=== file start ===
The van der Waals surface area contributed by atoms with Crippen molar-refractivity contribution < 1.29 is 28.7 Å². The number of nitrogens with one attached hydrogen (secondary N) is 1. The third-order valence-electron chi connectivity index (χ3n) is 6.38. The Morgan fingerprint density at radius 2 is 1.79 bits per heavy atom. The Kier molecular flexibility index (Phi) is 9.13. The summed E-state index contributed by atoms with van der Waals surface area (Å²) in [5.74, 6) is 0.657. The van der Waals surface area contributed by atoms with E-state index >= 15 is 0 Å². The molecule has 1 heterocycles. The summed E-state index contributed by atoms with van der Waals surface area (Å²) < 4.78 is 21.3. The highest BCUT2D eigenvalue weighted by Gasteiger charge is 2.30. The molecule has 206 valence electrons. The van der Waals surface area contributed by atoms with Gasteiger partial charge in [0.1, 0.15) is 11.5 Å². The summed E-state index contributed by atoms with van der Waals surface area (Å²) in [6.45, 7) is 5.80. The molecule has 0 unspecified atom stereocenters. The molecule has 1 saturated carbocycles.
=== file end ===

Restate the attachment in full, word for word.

The van der Waals surface area contributed by atoms with Crippen molar-refractivity contribution < 1.29 is 28.7 Å². The number of nitrogens with one attached hydrogen (secondary N) is 1. The third-order valence-electron chi connectivity index (χ3n) is 6.38. The Morgan fingerprint density at radius 2 is 1.79 bits per heavy atom. The Kier molecular flexibility index (Phi) is 9.13. The summed E-state index contributed by atoms with van der Waals surface area (Å²) in [5.74, 6) is 0.657. The van der Waals surface area contributed by atoms with E-state index >= 15 is 0 Å². The molecule has 1 heterocycles. The summed E-state index contributed by atoms with van der Waals surface area (Å²) < 4.78 is 21.3. The highest BCUT2D eigenvalue weighted by Gasteiger charge is 2.30. The molecule has 206 valence electrons. The van der Waals surface area contributed by atoms with Gasteiger partial charge in [0.1, 0.15) is 11.5 Å². The summed E-state index contributed by atoms with van der Waals surface area (Å²) in [6.45, 7) is 5.80. The molecule has 0 unspecified atom stereocenters. The molecule has 1 saturated carbocycles.